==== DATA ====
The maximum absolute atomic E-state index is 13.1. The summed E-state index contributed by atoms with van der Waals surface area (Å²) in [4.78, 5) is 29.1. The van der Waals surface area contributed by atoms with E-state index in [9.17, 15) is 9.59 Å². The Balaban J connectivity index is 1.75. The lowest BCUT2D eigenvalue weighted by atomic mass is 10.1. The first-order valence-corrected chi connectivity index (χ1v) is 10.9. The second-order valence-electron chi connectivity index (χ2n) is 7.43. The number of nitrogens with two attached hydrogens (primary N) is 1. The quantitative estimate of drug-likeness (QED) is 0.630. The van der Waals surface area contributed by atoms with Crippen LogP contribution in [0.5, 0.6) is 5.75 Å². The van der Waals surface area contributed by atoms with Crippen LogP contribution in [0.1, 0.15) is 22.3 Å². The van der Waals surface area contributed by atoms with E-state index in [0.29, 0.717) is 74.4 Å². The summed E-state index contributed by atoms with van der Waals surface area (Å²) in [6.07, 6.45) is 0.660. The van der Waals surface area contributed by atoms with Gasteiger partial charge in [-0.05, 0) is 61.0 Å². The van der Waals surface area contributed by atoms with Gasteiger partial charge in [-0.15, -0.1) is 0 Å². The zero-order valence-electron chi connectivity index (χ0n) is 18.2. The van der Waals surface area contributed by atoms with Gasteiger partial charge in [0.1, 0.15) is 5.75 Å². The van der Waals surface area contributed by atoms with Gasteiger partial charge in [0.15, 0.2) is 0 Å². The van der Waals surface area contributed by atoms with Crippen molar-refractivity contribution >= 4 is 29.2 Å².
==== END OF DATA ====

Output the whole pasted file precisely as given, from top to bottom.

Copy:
The maximum absolute atomic E-state index is 13.1. The summed E-state index contributed by atoms with van der Waals surface area (Å²) in [4.78, 5) is 29.1. The van der Waals surface area contributed by atoms with E-state index in [9.17, 15) is 9.59 Å². The Balaban J connectivity index is 1.75. The lowest BCUT2D eigenvalue weighted by atomic mass is 10.1. The first-order valence-corrected chi connectivity index (χ1v) is 10.9. The second-order valence-electron chi connectivity index (χ2n) is 7.43. The number of nitrogens with two attached hydrogens (primary N) is 1. The quantitative estimate of drug-likeness (QED) is 0.630. The van der Waals surface area contributed by atoms with Crippen LogP contribution in [0.5, 0.6) is 5.75 Å². The van der Waals surface area contributed by atoms with Crippen LogP contribution in [0.1, 0.15) is 22.3 Å². The van der Waals surface area contributed by atoms with E-state index in [0.29, 0.717) is 74.4 Å². The summed E-state index contributed by atoms with van der Waals surface area (Å²) in [6.07, 6.45) is 0.660. The van der Waals surface area contributed by atoms with Gasteiger partial charge in [-0.05, 0) is 61.0 Å². The van der Waals surface area contributed by atoms with Gasteiger partial charge in [-0.15, -0.1) is 0 Å². The zero-order valence-electron chi connectivity index (χ0n) is 18.2. The van der Waals surface area contributed by atoms with Gasteiger partial charge in [0.1, 0.15) is 5.75 Å². The van der Waals surface area contributed by atoms with Gasteiger partial charge in [0.15, 0.2) is 0 Å². The van der Waals surface area contributed by atoms with Crippen molar-refractivity contribution >= 4 is 29.2 Å².